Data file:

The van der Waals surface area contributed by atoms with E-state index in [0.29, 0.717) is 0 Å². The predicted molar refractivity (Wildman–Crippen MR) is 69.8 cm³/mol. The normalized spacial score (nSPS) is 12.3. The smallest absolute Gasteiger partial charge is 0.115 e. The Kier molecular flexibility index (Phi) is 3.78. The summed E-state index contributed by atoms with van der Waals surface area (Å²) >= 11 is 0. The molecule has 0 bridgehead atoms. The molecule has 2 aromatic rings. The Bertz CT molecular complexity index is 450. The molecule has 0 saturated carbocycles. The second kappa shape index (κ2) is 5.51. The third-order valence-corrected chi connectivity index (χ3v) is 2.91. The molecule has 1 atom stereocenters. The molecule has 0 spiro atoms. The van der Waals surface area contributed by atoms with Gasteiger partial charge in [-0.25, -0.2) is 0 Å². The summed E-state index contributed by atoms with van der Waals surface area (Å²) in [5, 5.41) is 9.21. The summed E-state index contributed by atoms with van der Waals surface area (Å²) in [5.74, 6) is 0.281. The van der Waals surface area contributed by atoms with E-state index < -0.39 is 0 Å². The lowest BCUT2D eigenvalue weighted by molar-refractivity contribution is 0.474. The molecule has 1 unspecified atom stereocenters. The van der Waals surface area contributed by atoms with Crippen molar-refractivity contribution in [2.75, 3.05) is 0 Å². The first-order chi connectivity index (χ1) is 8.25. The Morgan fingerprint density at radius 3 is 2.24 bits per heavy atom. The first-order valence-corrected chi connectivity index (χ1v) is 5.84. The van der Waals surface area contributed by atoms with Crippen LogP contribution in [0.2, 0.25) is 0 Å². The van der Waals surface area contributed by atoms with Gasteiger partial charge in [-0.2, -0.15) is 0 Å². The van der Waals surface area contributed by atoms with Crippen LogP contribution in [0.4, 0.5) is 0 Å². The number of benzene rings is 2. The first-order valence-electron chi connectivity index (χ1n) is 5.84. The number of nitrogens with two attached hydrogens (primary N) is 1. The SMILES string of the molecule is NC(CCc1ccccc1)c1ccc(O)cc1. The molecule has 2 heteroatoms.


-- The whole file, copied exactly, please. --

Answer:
The van der Waals surface area contributed by atoms with E-state index in [0.29, 0.717) is 0 Å². The predicted molar refractivity (Wildman–Crippen MR) is 69.8 cm³/mol. The normalized spacial score (nSPS) is 12.3. The smallest absolute Gasteiger partial charge is 0.115 e. The Kier molecular flexibility index (Phi) is 3.78. The summed E-state index contributed by atoms with van der Waals surface area (Å²) >= 11 is 0. The molecule has 0 bridgehead atoms. The molecule has 2 aromatic rings. The Bertz CT molecular complexity index is 450. The molecule has 0 saturated carbocycles. The second kappa shape index (κ2) is 5.51. The third-order valence-corrected chi connectivity index (χ3v) is 2.91. The molecule has 1 atom stereocenters. The molecule has 0 spiro atoms. The van der Waals surface area contributed by atoms with Gasteiger partial charge in [-0.25, -0.2) is 0 Å². The summed E-state index contributed by atoms with van der Waals surface area (Å²) in [5, 5.41) is 9.21. The summed E-state index contributed by atoms with van der Waals surface area (Å²) in [5.74, 6) is 0.281. The van der Waals surface area contributed by atoms with E-state index < -0.39 is 0 Å². The lowest BCUT2D eigenvalue weighted by molar-refractivity contribution is 0.474. The molecule has 1 unspecified atom stereocenters. The van der Waals surface area contributed by atoms with Crippen molar-refractivity contribution in [2.75, 3.05) is 0 Å². The first-order chi connectivity index (χ1) is 8.25. The Morgan fingerprint density at radius 3 is 2.24 bits per heavy atom. The first-order valence-corrected chi connectivity index (χ1v) is 5.84. The van der Waals surface area contributed by atoms with Crippen LogP contribution in [0.2, 0.25) is 0 Å². The van der Waals surface area contributed by atoms with Gasteiger partial charge in [-0.2, -0.15) is 0 Å². The van der Waals surface area contributed by atoms with Crippen LogP contribution in [0.4, 0.5) is 0 Å². The number of benzene rings is 2. The first-order valence-electron chi connectivity index (χ1n) is 5.84. The number of nitrogens with two attached hydrogens (primary N) is 1. The SMILES string of the molecule is NC(CCc1ccccc1)c1ccc(O)cc1. The molecule has 2 heteroatoms.